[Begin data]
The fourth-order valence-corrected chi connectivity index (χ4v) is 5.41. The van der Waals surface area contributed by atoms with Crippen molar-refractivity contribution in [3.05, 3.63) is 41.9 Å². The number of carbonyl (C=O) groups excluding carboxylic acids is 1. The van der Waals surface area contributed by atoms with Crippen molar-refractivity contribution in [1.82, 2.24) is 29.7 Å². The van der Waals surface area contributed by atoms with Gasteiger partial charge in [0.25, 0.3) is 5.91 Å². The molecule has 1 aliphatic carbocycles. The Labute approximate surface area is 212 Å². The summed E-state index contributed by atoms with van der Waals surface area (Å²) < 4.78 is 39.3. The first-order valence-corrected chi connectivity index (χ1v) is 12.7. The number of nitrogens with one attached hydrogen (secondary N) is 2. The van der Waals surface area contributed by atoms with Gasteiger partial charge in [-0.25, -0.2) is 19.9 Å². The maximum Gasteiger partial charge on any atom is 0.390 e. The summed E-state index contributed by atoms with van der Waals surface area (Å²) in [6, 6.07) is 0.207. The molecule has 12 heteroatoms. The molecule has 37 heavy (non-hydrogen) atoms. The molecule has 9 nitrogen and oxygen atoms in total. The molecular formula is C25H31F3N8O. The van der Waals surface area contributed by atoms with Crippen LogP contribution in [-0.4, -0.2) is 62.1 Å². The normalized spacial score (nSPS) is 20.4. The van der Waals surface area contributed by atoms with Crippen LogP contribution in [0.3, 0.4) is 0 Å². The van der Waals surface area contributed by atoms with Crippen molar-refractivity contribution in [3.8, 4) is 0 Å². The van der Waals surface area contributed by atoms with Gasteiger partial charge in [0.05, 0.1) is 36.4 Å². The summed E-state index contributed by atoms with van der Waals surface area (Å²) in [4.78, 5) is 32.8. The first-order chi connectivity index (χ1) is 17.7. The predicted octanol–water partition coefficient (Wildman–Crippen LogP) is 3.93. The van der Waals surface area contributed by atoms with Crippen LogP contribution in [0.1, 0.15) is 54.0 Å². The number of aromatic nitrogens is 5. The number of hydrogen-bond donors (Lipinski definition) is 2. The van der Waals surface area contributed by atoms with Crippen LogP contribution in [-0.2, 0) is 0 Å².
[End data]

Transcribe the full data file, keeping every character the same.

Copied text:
The fourth-order valence-corrected chi connectivity index (χ4v) is 5.41. The van der Waals surface area contributed by atoms with Crippen molar-refractivity contribution in [3.05, 3.63) is 41.9 Å². The number of carbonyl (C=O) groups excluding carboxylic acids is 1. The van der Waals surface area contributed by atoms with Crippen molar-refractivity contribution in [1.82, 2.24) is 29.7 Å². The van der Waals surface area contributed by atoms with Gasteiger partial charge in [0.25, 0.3) is 5.91 Å². The molecule has 1 aliphatic carbocycles. The Labute approximate surface area is 212 Å². The summed E-state index contributed by atoms with van der Waals surface area (Å²) < 4.78 is 39.3. The first-order valence-corrected chi connectivity index (χ1v) is 12.7. The number of nitrogens with one attached hydrogen (secondary N) is 2. The van der Waals surface area contributed by atoms with Gasteiger partial charge in [-0.25, -0.2) is 19.9 Å². The maximum Gasteiger partial charge on any atom is 0.390 e. The summed E-state index contributed by atoms with van der Waals surface area (Å²) in [6, 6.07) is 0.207. The molecule has 12 heteroatoms. The molecule has 37 heavy (non-hydrogen) atoms. The molecule has 9 nitrogen and oxygen atoms in total. The molecular formula is C25H31F3N8O. The van der Waals surface area contributed by atoms with Crippen LogP contribution in [-0.4, -0.2) is 62.1 Å². The normalized spacial score (nSPS) is 20.4. The van der Waals surface area contributed by atoms with Crippen LogP contribution in [0.3, 0.4) is 0 Å². The van der Waals surface area contributed by atoms with Crippen molar-refractivity contribution in [3.8, 4) is 0 Å². The van der Waals surface area contributed by atoms with Gasteiger partial charge in [0.05, 0.1) is 36.4 Å². The summed E-state index contributed by atoms with van der Waals surface area (Å²) in [4.78, 5) is 32.8. The first-order chi connectivity index (χ1) is 17.7. The predicted octanol–water partition coefficient (Wildman–Crippen LogP) is 3.93. The van der Waals surface area contributed by atoms with Crippen LogP contribution in [0.1, 0.15) is 54.0 Å². The number of aromatic nitrogens is 5. The number of hydrogen-bond donors (Lipinski definition) is 2. The van der Waals surface area contributed by atoms with Crippen LogP contribution in [-0.2, 0) is 0 Å².